This Small Business Owner Didn't Want to Make Shirts for Gay Pride Festival

Blaine Adamson, a print shop owner in Kentucky, still has battles in court over an incident where he was accused of discrimination against an LGBT group after not printing T-shirts.
Blaine Adamson, a print shop owner in Kentucky, still has battles in court over an incident where he was accused of discrimination against an LGBT group after not printing T-shirts. (ADF/Brianna Herlihy)

A lawyer representing a Kentucky print shop owner who chose not to print gay pride festival T-shirts argued in a hearing this week that the government cannot force a person to create speech against his or her beliefs.

Blaine Adamson, owner of Hands On Originals in Lexington, Kentucky, turned down business due to his religious beliefs in 2012. He chose not to print shirts for the Gay and Lesbian Services Organization in advance of a gay pride festival.

The LGBT organization filed a discrimination complaint against Adamson with a local human rights commission.

"This case is about the expressive freedom of everyone, because if the owners of Hands On Originals must print messages that conflict with their beliefs, then there's nothing stopping the government from forcing a lesbian printer to create a religious group's flyer objecting to a same-sex marriage or forcing a Muslim graphic designer to build a website promoting Jewish beliefs," Jim Campbell, senior counsel at Alliance Defending Freedom, told The Daily Signal. "I think that there is a universal appeal to what we are arguing here."

Kentucky circuit court sided with Adamson in April 2015, saying he had the right not to print the shirts. The Lexington-Fayette Urban County Human Rights Commission had previously ruled that Adamson must print T-shirts even if the messages on the shirts conflicted with his religious beliefs.

The commission appealed to the Kentucky Court of Appeals on the Fayette County Circuit Court ruling that overturned the commission's decision. The oral argument was held Dec. 13.

"Protecting Blaine's freedom protects everyone's freedom, regardless of their beliefs or convictions," Campbell said in a statement. "No matter what you believe, the government shouldn't be able to force you to create speech that conflicts with your deepest convictions."

Adamson's lawyers say they believe he has the right to decline printing shirts that conflict with his deeply held values.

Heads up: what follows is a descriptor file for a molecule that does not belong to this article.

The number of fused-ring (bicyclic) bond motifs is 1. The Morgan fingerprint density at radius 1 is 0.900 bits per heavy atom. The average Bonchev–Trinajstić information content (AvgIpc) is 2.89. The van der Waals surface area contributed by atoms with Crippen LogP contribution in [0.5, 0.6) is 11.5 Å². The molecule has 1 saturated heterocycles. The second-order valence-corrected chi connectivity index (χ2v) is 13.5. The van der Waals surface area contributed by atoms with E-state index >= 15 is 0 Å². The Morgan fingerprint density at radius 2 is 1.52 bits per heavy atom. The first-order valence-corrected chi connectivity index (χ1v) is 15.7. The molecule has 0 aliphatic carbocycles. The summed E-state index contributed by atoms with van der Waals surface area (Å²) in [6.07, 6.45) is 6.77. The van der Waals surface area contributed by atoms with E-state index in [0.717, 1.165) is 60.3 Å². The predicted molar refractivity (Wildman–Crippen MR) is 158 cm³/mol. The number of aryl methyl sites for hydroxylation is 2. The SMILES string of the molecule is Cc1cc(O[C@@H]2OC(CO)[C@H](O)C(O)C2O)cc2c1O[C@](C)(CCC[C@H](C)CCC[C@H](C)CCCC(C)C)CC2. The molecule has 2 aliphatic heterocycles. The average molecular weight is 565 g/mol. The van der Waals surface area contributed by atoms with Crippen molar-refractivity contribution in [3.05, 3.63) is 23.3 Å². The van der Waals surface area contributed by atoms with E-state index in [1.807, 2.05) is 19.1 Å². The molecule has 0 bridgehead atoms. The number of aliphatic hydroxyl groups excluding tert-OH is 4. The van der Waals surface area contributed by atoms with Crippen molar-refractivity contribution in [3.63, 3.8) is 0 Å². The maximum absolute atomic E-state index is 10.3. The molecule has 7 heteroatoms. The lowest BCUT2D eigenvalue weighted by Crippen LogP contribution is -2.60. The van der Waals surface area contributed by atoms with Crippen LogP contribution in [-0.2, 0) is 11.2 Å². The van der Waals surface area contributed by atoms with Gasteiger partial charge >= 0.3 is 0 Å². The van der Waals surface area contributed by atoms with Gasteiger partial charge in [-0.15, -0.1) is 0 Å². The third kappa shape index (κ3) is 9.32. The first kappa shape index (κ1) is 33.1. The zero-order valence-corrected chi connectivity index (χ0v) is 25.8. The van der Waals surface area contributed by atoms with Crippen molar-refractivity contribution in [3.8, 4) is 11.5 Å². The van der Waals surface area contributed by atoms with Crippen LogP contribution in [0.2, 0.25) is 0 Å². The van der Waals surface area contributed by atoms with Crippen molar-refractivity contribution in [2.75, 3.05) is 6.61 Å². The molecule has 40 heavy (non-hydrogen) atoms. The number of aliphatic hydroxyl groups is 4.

"The trial court's decision rightly affirmed that, and we are asking the court of appeals to do the same," Campbell stated.

Campbell told a three-judge panel Tuesday that Adamson does not discriminate based on a person's sexual orientation, the Lexington Herald-Leader reported.

"Hands On Originals declined to print the shirts in question because of the messages on them, not the sexual orientation of the individuals who asked for them," Campbell told the Kentucky Court of Appeals, according to the local news outlet.

According to the Lexington Herald-Leader, Ed Dove, a lawyer with the Lexington Human Rights Commission, said, "You can't separate the message from the discrimination. That's a red herring."

Alliance Defending Freedom, the Christian legal organization representing Adamson, said of the incident:

Blaine explained that he could not print a shirt bearing a message that conflict with his faith. He then offered to connect the [Gay and Lesbian Services Organization] to another printer who would create the shirts for the same price that he would have charged. "Hands On Originals, our client, regularly prints shirts for gays and lesbians," Campbell told The Daily Signal. "In fact, Hands On Originals has printed promotional items for a lesbian singer that performed at the very pride festival in question in this case, so Hands On Originals has no objection to serving gays and lesbians."

Campbell said: "The owners of Hands On Originals object to printing anything that promotes sexual activity or relationships outside of a marriage between a man and a woman. That belief regularly requires them to decline orders from heterosexuals. 

Alliance Defending Freedom says it expects a court decision to be made within 90 days.

"If they rule in our favor, then we'll have to see if the commission decides to continue to spend taxpayer dollars to pursue this or if the court rules for the commission, then we'll have to evaluate whether to appeal to the Kentucky Supreme Court," Campbell said.

This article originally appeared on The Daily Signal.

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